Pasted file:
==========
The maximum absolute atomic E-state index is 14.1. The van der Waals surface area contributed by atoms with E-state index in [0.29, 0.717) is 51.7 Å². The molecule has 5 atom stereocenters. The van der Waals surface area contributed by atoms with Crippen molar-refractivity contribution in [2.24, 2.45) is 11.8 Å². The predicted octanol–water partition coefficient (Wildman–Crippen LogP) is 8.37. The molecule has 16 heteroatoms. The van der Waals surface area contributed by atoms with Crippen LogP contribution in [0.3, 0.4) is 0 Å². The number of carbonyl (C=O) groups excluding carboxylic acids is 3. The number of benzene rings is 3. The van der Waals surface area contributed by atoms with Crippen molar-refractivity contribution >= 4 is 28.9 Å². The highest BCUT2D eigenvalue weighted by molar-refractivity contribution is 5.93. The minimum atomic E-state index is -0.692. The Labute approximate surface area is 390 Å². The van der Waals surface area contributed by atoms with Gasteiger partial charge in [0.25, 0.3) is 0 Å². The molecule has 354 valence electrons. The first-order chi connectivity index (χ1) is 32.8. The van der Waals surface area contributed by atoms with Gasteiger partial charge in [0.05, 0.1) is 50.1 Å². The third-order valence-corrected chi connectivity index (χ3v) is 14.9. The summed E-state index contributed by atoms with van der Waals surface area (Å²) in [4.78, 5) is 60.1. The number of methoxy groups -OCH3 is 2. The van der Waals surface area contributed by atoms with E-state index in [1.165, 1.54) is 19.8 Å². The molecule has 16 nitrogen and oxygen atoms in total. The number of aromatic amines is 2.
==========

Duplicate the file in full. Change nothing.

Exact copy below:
The maximum absolute atomic E-state index is 14.1. The van der Waals surface area contributed by atoms with E-state index in [0.29, 0.717) is 51.7 Å². The molecule has 5 atom stereocenters. The van der Waals surface area contributed by atoms with Crippen molar-refractivity contribution in [2.24, 2.45) is 11.8 Å². The predicted octanol–water partition coefficient (Wildman–Crippen LogP) is 8.37. The molecule has 16 heteroatoms. The van der Waals surface area contributed by atoms with Crippen LogP contribution in [0.3, 0.4) is 0 Å². The number of carbonyl (C=O) groups excluding carboxylic acids is 3. The number of benzene rings is 3. The van der Waals surface area contributed by atoms with Crippen molar-refractivity contribution >= 4 is 28.9 Å². The highest BCUT2D eigenvalue weighted by molar-refractivity contribution is 5.93. The minimum atomic E-state index is -0.692. The Labute approximate surface area is 390 Å². The van der Waals surface area contributed by atoms with Gasteiger partial charge in [0.25, 0.3) is 0 Å². The molecule has 354 valence electrons. The first-order chi connectivity index (χ1) is 32.8. The van der Waals surface area contributed by atoms with Gasteiger partial charge in [0.05, 0.1) is 50.1 Å². The third-order valence-corrected chi connectivity index (χ3v) is 14.9. The summed E-state index contributed by atoms with van der Waals surface area (Å²) in [4.78, 5) is 60.1. The number of methoxy groups -OCH3 is 2. The van der Waals surface area contributed by atoms with E-state index in [1.165, 1.54) is 19.8 Å². The molecule has 16 nitrogen and oxygen atoms in total. The number of aromatic amines is 2.